FORT MEADE, MarylandPfc. Bradley Manning's court-martial over sending sensitive material to WikiLeaks has resumed with a U.S. Army investigator testifying about what he found on the soldier's personal laptop.
Army computer crimes investigator Mark Johnson testified Wednesday that he found evidence of chats between Manning and Julian Assange, who founded the anti-secrecy website WikiLeaks. Manning faces numerous charges, including aiding the enemy, which carries a potential life sentence.
Johnson also testified that Manning used the alias Nathaniel Frank, a historian who wrote a book critical of the U.S. military's "don't ask, don't tell" policy.
Manning's defense has said he was a naive but good-intentioned soldier whose struggle to fit in as a gay man in the military made him feel he needed to do something to make a difference.
The 25-year-old Oklahoma native has said he didn't believe that the more than 700,000 battlefield reports, diplomatic cables and video clips he leaked while working as an intelligence analyst in Baghdad would hurt national security.
Yesterday, prosecutors presented evidence that Manning's leaks compromised sensitive information in dozens of categories. The evidence was in the form of written statements that defense and prosecution lawyers accepted as substitutions for live testimony. It was read aloud in court.
In one statement, a classification expert, retired Air Force Lt. Col. Martin Nehring, said his review of Afghanistan and Iraq battlefield reports revealed techniques for neutralizing improvised explosives, the name of an enemy target, the names of criminal suspects and troop movements.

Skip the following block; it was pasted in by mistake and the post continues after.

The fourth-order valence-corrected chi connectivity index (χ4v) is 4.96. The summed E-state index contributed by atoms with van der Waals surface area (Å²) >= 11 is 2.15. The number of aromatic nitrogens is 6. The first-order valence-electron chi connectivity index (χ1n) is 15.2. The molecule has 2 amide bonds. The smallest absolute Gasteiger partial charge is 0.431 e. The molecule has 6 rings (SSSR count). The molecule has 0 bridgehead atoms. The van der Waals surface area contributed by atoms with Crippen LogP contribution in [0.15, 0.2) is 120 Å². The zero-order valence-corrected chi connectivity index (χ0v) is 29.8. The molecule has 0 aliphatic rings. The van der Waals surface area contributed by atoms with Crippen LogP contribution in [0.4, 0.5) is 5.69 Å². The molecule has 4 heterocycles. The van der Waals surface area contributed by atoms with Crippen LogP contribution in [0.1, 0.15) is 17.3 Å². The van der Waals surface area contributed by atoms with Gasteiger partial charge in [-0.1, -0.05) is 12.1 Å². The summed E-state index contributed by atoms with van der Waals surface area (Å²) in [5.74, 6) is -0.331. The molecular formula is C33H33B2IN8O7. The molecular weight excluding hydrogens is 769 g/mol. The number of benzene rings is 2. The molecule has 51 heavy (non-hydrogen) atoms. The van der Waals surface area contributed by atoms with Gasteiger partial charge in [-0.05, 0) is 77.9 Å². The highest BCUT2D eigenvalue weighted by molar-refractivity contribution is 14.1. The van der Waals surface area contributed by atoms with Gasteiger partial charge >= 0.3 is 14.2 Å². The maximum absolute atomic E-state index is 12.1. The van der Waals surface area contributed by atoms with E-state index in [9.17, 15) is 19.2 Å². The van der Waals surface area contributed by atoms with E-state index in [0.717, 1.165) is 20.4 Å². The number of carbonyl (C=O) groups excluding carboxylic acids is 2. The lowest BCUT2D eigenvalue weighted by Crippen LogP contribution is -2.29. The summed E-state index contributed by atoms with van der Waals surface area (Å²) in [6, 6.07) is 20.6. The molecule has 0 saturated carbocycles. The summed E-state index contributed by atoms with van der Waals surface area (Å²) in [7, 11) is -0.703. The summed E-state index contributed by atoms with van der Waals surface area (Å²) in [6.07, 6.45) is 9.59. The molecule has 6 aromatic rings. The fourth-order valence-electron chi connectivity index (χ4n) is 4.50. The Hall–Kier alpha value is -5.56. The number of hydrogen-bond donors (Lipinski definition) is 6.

The evidence also covered leaked material from the Army's investigation into a 2009 airstrike in Afghanistan's Farah province. The investigation concluded a bomb from a B-1 bomber killed 26 civilians, at least 78 Taliban fighters and five Afghan police officers. Local officials said the attack killed 140 villagers.
Manning has acknowledged sending WikiLeaks material from the Farah investigation, including several videos, although none were ever posted on the group's website.
On Tuesday, the defense elicited testimony that appeared to cripple government efforts to prove an espionage charge related to the Farah video. Manning has acknowledged sending the material to WikiLeaks sometime after late March 2010; the government alleges the transmission was in late November 2009. The disputed date became an issue before trial, when prosecutors rejected Manning's offer to plead guilty to a reduced version of the charge, provided the date was changed.
Army computer crimes investigator David Shaver testified on cross-examination the only evidence of Manning obtaining any video associated with Farah was downloaded April 17, 2010.
First Amendment lawyer James Goodale, author or "Fighting for the Press: The Inside Story of the Pentagon Papers and Other Battles," said a Manning conviction on any one of eight espionage counts or a federal computer fraud charge would enable the government to charge civilians, including WikiLeaks founder Julian Assange.
"In Assange's case relative to Manning, they can treat each of them as co-conspirators and prosecute them," Goodale said in an interview.
Prosecutors also presented a statement from Manning's aunt, Debra Van Alstyne, who talked about her interview with Army investigators at her Maryland home in June 2010, shortly after Manning's arrest.
She said one of them asked her how Manning felt about the Army.
"I knew that Brad was proud of his job and of being in the Army," Van Alstyne said in her statement.
She also said an investigator collected a digital camera data card Manning had sent her that was found to contain some of the leaked Iraq battlefield reports and video of an Apache helicopter attack that WikiLeaks had posted, showing civilians being killed.
She said Manning called her after his arrest and asked if she had watched the helicopter video. She said he told her the video would be "big news" and that it would make a "big splash" in America.